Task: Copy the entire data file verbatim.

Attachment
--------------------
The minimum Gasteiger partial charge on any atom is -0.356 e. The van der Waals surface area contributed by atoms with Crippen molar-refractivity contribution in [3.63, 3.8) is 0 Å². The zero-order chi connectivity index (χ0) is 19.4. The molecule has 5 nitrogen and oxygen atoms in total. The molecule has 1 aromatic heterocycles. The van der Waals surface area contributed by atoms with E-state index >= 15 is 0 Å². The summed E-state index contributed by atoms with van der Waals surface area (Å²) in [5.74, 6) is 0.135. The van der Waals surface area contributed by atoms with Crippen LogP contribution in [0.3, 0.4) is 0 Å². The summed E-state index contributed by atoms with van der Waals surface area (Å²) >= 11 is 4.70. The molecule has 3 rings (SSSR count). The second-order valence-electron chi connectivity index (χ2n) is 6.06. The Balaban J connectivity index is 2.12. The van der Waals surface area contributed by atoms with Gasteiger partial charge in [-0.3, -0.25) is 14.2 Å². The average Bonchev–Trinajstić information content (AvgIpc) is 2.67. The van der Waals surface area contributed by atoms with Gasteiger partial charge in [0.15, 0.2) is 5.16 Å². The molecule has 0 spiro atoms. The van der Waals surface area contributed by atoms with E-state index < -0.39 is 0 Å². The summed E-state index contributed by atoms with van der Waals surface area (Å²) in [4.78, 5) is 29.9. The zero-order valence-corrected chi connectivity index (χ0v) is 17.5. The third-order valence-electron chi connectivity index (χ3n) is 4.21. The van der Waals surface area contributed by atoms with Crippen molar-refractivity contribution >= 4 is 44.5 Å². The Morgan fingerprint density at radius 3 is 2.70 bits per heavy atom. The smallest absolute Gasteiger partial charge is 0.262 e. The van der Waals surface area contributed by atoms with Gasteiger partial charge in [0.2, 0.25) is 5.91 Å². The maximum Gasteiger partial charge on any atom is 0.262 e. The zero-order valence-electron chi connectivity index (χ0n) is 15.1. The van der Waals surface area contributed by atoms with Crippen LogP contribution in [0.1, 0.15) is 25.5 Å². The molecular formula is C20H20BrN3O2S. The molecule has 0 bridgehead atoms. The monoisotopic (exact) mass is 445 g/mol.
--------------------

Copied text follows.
The minimum Gasteiger partial charge on any atom is -0.356 e. The van der Waals surface area contributed by atoms with Crippen molar-refractivity contribution in [3.63, 3.8) is 0 Å². The zero-order chi connectivity index (χ0) is 19.4. The molecule has 5 nitrogen and oxygen atoms in total. The molecule has 1 aromatic heterocycles. The van der Waals surface area contributed by atoms with E-state index >= 15 is 0 Å². The summed E-state index contributed by atoms with van der Waals surface area (Å²) in [5.74, 6) is 0.135. The van der Waals surface area contributed by atoms with Crippen LogP contribution in [0.3, 0.4) is 0 Å². The summed E-state index contributed by atoms with van der Waals surface area (Å²) >= 11 is 4.70. The molecule has 3 rings (SSSR count). The second-order valence-electron chi connectivity index (χ2n) is 6.06. The Balaban J connectivity index is 2.12. The van der Waals surface area contributed by atoms with Gasteiger partial charge in [-0.3, -0.25) is 14.2 Å². The average Bonchev–Trinajstić information content (AvgIpc) is 2.67. The van der Waals surface area contributed by atoms with Gasteiger partial charge in [0.15, 0.2) is 5.16 Å². The molecule has 0 spiro atoms. The van der Waals surface area contributed by atoms with E-state index < -0.39 is 0 Å². The summed E-state index contributed by atoms with van der Waals surface area (Å²) in [4.78, 5) is 29.9. The zero-order valence-corrected chi connectivity index (χ0v) is 17.5. The third-order valence-electron chi connectivity index (χ3n) is 4.21. The van der Waals surface area contributed by atoms with Crippen molar-refractivity contribution >= 4 is 44.5 Å². The Morgan fingerprint density at radius 3 is 2.70 bits per heavy atom. The smallest absolute Gasteiger partial charge is 0.262 e. The van der Waals surface area contributed by atoms with Gasteiger partial charge in [0.2, 0.25) is 5.91 Å². The maximum Gasteiger partial charge on any atom is 0.262 e. The zero-order valence-electron chi connectivity index (χ0n) is 15.1. The van der Waals surface area contributed by atoms with Crippen LogP contribution in [0.1, 0.15) is 25.5 Å². The molecular formula is C20H20BrN3O2S. The molecule has 0 bridgehead atoms. The monoisotopic (exact) mass is 445 g/mol.